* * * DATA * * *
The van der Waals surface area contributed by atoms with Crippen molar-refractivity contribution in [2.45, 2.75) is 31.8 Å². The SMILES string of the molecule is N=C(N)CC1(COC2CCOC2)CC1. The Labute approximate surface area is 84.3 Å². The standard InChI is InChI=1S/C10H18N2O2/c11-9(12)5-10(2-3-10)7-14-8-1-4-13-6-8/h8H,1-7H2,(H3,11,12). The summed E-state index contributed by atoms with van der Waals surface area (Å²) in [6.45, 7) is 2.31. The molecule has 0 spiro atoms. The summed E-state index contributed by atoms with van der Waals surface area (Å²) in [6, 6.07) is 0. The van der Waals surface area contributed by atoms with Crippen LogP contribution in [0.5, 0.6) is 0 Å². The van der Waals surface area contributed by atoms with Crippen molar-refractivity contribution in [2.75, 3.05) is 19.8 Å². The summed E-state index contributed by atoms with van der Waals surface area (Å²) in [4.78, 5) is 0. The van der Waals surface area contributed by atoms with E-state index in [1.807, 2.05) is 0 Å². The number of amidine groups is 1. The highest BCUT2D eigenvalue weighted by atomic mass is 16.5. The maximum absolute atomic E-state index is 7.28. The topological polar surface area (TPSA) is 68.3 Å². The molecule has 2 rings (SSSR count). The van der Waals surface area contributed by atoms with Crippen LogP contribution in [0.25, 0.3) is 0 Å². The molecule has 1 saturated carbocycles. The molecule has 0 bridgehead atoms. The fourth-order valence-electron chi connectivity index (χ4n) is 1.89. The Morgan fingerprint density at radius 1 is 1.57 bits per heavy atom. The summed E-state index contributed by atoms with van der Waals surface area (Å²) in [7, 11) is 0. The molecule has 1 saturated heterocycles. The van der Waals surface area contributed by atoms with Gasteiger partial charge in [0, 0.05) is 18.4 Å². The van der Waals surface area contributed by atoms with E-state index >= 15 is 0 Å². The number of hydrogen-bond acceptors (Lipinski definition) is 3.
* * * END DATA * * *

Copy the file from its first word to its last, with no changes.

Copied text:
The van der Waals surface area contributed by atoms with Crippen molar-refractivity contribution in [2.45, 2.75) is 31.8 Å². The SMILES string of the molecule is N=C(N)CC1(COC2CCOC2)CC1. The Labute approximate surface area is 84.3 Å². The standard InChI is InChI=1S/C10H18N2O2/c11-9(12)5-10(2-3-10)7-14-8-1-4-13-6-8/h8H,1-7H2,(H3,11,12). The summed E-state index contributed by atoms with van der Waals surface area (Å²) in [6.45, 7) is 2.31. The molecule has 0 spiro atoms. The summed E-state index contributed by atoms with van der Waals surface area (Å²) in [6, 6.07) is 0. The van der Waals surface area contributed by atoms with Crippen LogP contribution in [0.5, 0.6) is 0 Å². The van der Waals surface area contributed by atoms with Crippen molar-refractivity contribution in [2.75, 3.05) is 19.8 Å². The summed E-state index contributed by atoms with van der Waals surface area (Å²) in [4.78, 5) is 0. The van der Waals surface area contributed by atoms with E-state index in [1.807, 2.05) is 0 Å². The number of amidine groups is 1. The highest BCUT2D eigenvalue weighted by atomic mass is 16.5. The maximum absolute atomic E-state index is 7.28. The topological polar surface area (TPSA) is 68.3 Å². The molecule has 2 rings (SSSR count). The van der Waals surface area contributed by atoms with Crippen LogP contribution in [0.25, 0.3) is 0 Å². The molecule has 1 saturated carbocycles. The molecule has 0 bridgehead atoms. The fourth-order valence-electron chi connectivity index (χ4n) is 1.89. The Morgan fingerprint density at radius 1 is 1.57 bits per heavy atom. The summed E-state index contributed by atoms with van der Waals surface area (Å²) in [7, 11) is 0. The molecule has 1 saturated heterocycles. The van der Waals surface area contributed by atoms with Gasteiger partial charge in [0, 0.05) is 18.4 Å². The van der Waals surface area contributed by atoms with E-state index >= 15 is 0 Å². The number of hydrogen-bond acceptors (Lipinski definition) is 3.